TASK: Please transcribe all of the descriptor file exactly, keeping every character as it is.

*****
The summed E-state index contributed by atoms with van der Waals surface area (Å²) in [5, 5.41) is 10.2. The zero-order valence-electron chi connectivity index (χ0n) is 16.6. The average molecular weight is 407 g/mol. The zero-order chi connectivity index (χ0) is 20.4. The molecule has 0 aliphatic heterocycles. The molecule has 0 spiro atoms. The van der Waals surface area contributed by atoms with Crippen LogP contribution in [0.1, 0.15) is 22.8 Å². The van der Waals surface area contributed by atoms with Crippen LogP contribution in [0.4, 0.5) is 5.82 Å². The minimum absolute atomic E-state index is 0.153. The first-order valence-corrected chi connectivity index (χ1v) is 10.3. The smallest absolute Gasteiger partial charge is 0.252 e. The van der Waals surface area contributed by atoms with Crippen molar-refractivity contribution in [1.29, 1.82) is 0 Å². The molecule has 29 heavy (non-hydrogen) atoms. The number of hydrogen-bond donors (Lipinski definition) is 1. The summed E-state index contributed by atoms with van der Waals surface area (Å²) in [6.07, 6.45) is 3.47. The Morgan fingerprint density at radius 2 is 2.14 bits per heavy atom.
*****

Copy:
The summed E-state index contributed by atoms with van der Waals surface area (Å²) in [5, 5.41) is 10.2. The zero-order valence-electron chi connectivity index (χ0n) is 16.6. The average molecular weight is 407 g/mol. The zero-order chi connectivity index (χ0) is 20.4. The molecule has 0 aliphatic heterocycles. The molecule has 0 spiro atoms. The van der Waals surface area contributed by atoms with Crippen LogP contribution in [0.1, 0.15) is 22.8 Å². The van der Waals surface area contributed by atoms with Crippen LogP contribution in [0.4, 0.5) is 5.82 Å². The minimum absolute atomic E-state index is 0.153. The first-order valence-corrected chi connectivity index (χ1v) is 10.3. The smallest absolute Gasteiger partial charge is 0.252 e. The van der Waals surface area contributed by atoms with Crippen molar-refractivity contribution in [1.29, 1.82) is 0 Å². The molecule has 29 heavy (non-hydrogen) atoms. The number of hydrogen-bond donors (Lipinski definition) is 1. The summed E-state index contributed by atoms with van der Waals surface area (Å²) in [6.07, 6.45) is 3.47. The Morgan fingerprint density at radius 2 is 2.14 bits per heavy atom.